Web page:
"They'll just drop off the shelves, they'll not be there. It's already happening," says Robert Stockdill of the independent Foodweek publication.

"I know of one multinational that's had 40% of its stock deleted virtually overnight. Coles and Woolworths are basically screwing suppliers to the wall, but at the same time there's only one thing worse than dealing with Coles and Woolworths and that's not dealing with Coles and Woolworths."

In the heart of rural Victoria 3,500 dairy farmers are waiting anxiously to learn their fate. They supply the Murray Goulburn cooperative and they're just heard that Devondale cheese, which is made with their milk, will be removed from Coles and Bi-Lo shelves to make room for Own Label products.

"It's a fair chunk out of our market we're going to have to make up and hopefully somewhere else or in other supermarkets," says dairy farmer, Brendan Kennedy. His family has been supplying milk to Murray Goulburn for 3 generations. But, with 500 small dairy farmers in Victoria gone bust in the last 3 years, he's now praying that small Aussie growers won't be displaced by Own Labels made from cheaper imports.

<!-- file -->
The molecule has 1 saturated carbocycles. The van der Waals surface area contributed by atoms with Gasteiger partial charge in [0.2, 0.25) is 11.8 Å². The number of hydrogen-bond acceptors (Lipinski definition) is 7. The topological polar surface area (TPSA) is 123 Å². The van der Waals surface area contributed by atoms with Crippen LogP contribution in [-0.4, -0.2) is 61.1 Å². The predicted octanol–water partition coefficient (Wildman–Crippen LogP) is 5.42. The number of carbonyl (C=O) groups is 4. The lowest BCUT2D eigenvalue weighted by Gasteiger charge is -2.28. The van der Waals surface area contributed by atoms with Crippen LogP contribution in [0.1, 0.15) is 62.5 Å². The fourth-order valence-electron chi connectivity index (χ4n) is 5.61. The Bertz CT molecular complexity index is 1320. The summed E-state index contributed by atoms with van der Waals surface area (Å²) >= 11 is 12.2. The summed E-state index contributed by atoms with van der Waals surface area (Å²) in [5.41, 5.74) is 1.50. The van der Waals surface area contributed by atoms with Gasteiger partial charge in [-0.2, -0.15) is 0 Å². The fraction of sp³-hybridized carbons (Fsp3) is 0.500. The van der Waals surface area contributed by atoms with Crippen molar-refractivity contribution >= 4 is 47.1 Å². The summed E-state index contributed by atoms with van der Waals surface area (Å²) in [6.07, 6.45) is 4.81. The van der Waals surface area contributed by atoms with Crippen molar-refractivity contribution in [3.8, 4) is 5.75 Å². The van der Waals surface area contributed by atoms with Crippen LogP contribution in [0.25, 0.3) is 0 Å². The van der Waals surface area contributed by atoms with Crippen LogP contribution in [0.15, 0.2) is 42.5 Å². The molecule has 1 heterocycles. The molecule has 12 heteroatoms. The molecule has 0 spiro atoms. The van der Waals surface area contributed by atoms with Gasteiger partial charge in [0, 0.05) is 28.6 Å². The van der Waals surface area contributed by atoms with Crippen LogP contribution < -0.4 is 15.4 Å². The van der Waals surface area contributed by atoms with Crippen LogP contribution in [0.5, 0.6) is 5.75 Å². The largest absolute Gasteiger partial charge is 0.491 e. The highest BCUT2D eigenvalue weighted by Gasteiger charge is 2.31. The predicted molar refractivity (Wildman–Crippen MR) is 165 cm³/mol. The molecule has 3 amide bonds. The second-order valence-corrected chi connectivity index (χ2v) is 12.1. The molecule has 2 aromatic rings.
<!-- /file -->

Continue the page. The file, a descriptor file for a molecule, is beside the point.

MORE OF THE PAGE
"We want everyone to have a choice that's Australian owned it's proudly Australian all the way from the producer to the end product is made here and we'd like to see everyone have choice to get that," says Brendan.

Roger Corbett, CEO of Woolworths comments, "We've recently had a major project spending well over 100 million dollars relaying all our stores .... And that's been in preparation for this project, so we have made some new room in our stores."

Coles wouldn't talk to us on camera, but Woolworths Chief, Roger Corbett claims Woolies won't knock out other manufacturers, as long as they sell well.

"We're not about deleting, but customers will finally make their choice."

Roger Corbett says Coles is more likely to push out slower sellers.